Hot answers tagged

111

The premise of the question is, frankly, astounding. We suppose that there is a large change to fragile, complex code, and that there is simply not enough time to review it properly. This is the very last code you should be spending less time on reviewing! This question indicates that you have structural problems not only in your code itself, but in your ...


66

One of the primary goal of a code review is to increase quality and deliver robust code. Robust, because 4 eyes usually spot more problems than 2. And the reviewer who has not written the additional code is more likely to challenge (potentially wrong) assumptions. Avoiding peer reviews would in your case only contribute to increase fragility of your code....


24

The goal of Repl>it is to write and share short snippets of code. For instance, you may use it to illustrate your point when discussing a particular aspect of your favorite programming language with other programmers, or you may use it to sketch some code in a few minutes. Repl>it is not intended to actually write and maintain codebase of any size, not even ...


18

Solve the larger problems that are causing code review to be too hard. The ones that I've spotted so far: No unit test suite Complex code merges that could be avoided by more sensible code structure and delegation of coding duties An apparent lack of rudimentary architecture


11

Creating portable code can be very challenging. First some obvious language related advices: use standard C++ and avoid carefully any undefined behavior rely primarily on standard library (and portable libraries such as boost) always include all expected headers. Do not assume that you don't need a header because it's included in another one (i.e.on ...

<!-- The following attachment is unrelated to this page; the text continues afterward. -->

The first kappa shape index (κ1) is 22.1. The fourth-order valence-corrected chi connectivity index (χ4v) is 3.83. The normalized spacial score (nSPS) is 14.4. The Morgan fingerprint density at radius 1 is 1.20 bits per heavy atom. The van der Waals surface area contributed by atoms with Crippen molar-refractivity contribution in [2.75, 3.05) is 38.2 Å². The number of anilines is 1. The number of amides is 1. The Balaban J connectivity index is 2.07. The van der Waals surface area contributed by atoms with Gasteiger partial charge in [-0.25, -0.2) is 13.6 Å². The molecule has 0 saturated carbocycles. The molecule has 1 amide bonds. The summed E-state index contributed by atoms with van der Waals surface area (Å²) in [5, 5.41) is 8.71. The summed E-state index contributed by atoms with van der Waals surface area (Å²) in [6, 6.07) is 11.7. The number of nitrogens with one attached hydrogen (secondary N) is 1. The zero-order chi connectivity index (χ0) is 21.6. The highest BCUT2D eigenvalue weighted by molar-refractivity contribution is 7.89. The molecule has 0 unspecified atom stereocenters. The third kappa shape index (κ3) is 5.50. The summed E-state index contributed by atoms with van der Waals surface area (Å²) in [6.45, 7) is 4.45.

11

There is nothing that can guarantee that the code is compatible with a platform other than building it, running it, and testing it there. Therefore, the approach of all sane people is to build, run and test their application on every platform that they project it will need to be built, run, and test on. Continuous Integration (CI) can ease this burden a ...


9

You can send the code review back and tell the developer to break it up into smaller, more incremental changesets, and submit a smaller code review. You can still check for code smells, patterns and anti-patterns, code formatting standards, SOLID principles, etc. without necessarily going through every detail of the code. You can still perform tactical code ...


7

If you are asking for "development processes" and you primary development platform is Windows with Visual Studio then I would suggest to try building your project without "windows.h" included. You will get a lot of compilation errors that will point you to many places where you'll need to refactor your code. For example, 'DWORD' won't be #defined and you'll ...


6

If you think that the code review is too hard, because it changed brittle code that is near impossible to change without breaking it, then you have a problem. But the problem is not with the code review. The problem is also not with unit tests, because brittle code cannot be unit tested! If your code was unit testable then it would have been split up into ...